Superhot must be one of the most mind bending video games of recent years. It’s a game where time only moves when you do, so if you stand still you can see the bullets hanging in mid-air. What may look like a much stylised first person shooter becomes more of a puzzle game as you try and find the optimum position, avoiding bullets and taking down bright red bad guys.
It’s a crazy concept and you would have to be a pretty crazy board game publisher to try and convert this into table top form. Step forward Board and Dice, a Polish publisher who seem to teeter on the edge of sanity every time I speak to them as they bring us SUPERHOT The Card Game.
Forged in Steel plays out over three distinct eras corresponding to three decades of the real world history of the city of Pueblo, CO, starting in 1890. Over these 30 years you will be using your influence as a prominent citizen to grow the city’s infrastructure and industry in order to create a prosperous city. Though it might seem that you and your opponents are on the same team, what with trying to ensure the success of the city and all, the reality is that things couldn’t be more contentious. While riches are enviable, legacy is eternal. What you’re fighting for is to be remembered as the one who put Pueblo on the map.
Teri Litorco’s observations emerge out of that milieu in her comprehensive The Civilized Guide to Tabletop Gaming: Rules Every Gamer Must Live By (Adams Media, 2016). From discussing technical matters like gaming mechanics and finding the right game store, to more philosophical topics like how to behave in a game group and how to enhance the experience of the people you play with, Litorco’s prose is one part introduction to a new world, and one part ambassadorial training manual.
Imhotep is a fairly simple area control game where players are attempting to build monuments that will stand the test of time. To do this, players must gather stones, place them on ships for delivery to building sites (or to trade at the Market for cards that provide special abilities), and then offload the stones and build the monuments. Players gain points by not only having the most of their stones at a building site, but by having stones placed in specific arrangements at the building sites.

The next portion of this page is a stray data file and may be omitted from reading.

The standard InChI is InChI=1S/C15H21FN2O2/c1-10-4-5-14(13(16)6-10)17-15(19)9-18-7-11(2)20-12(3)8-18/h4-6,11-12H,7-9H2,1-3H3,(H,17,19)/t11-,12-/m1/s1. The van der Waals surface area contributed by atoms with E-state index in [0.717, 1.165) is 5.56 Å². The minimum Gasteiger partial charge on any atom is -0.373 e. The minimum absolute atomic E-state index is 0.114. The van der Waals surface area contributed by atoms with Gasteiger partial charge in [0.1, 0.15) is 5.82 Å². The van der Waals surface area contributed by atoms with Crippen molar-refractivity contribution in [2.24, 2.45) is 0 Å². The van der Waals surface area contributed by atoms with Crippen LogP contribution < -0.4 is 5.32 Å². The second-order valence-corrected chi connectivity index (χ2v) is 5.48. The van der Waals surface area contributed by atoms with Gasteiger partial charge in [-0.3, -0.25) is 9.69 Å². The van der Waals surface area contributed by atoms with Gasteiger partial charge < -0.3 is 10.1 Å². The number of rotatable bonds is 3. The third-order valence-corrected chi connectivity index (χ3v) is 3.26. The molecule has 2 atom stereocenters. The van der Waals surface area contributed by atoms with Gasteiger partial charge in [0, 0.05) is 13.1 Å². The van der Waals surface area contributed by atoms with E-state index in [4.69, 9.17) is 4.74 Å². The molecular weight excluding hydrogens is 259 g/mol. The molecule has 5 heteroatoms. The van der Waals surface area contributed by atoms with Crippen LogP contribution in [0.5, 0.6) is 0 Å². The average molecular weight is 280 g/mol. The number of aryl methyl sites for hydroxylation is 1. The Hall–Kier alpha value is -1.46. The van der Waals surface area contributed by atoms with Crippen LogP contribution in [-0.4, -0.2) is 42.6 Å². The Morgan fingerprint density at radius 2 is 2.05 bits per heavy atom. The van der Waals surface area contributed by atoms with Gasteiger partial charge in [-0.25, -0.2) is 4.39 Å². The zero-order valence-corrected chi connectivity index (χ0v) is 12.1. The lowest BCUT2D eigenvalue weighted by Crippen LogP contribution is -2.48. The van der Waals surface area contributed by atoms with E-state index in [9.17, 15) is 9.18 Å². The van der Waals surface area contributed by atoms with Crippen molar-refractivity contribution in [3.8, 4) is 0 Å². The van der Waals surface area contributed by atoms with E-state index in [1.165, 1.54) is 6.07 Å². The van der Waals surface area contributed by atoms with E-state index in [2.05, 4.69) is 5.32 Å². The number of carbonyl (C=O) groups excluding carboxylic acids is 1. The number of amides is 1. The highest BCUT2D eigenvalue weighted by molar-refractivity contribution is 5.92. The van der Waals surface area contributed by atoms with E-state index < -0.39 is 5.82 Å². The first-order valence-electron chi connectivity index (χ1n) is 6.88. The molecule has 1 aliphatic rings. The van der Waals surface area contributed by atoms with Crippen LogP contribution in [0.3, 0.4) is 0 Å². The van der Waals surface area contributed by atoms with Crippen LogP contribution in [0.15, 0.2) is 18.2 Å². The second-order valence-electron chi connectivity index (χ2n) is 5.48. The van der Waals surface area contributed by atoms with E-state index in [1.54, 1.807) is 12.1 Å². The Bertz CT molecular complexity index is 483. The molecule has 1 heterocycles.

Board Game Quest:
Legends of Andor is a cooperative fantasy game for two to four players who take on the role of one of up to four heroes (warrior, dwarf, wizard or archer; none of whom shot the food) protecting Andor from various baddies and evildoers over a span of five legends (scenarios).
Games can be played between 60 and 120 minutes, depending on the number of players and which legend is being played.
Players occupy the roles of influential businessmen in the city of Pueblo, Colorado at the beginnings of the burgeoning town. Players will place various buildings in the city and try to expand mining, industry or commercial interests. Building locations and values award points and the player with the most points at the end wins.
Pirate Lords is a fairly straightforward negotiation card game. Players act as Pirate Lords looking to find pirate crews to raid merchant conveys. Now, a Pirate Lord will typically not have enough crew to raid alone so they must negotiate joint raids with other Pirate Lords and share the spoils. The Pirate Lord who scores the most victory points in trophy cards at the end of the game wins and is declare the Pirate King.
The goal in Steel Arena: Friday Night Robot Fight (simply referred to as Steel Arena from now on) is to destroy your opponents and collect trophies in the process. Each round, you will be activating different modules on your robot as you move, turn, and shoot the other mechanical warriors. As you take damage, modules will fall off your robot to be collected as trophies for your opponent. However, each round you can also add new modules to your robot, upgrading your abilities. Be the first player to collect 10 trophies and you win!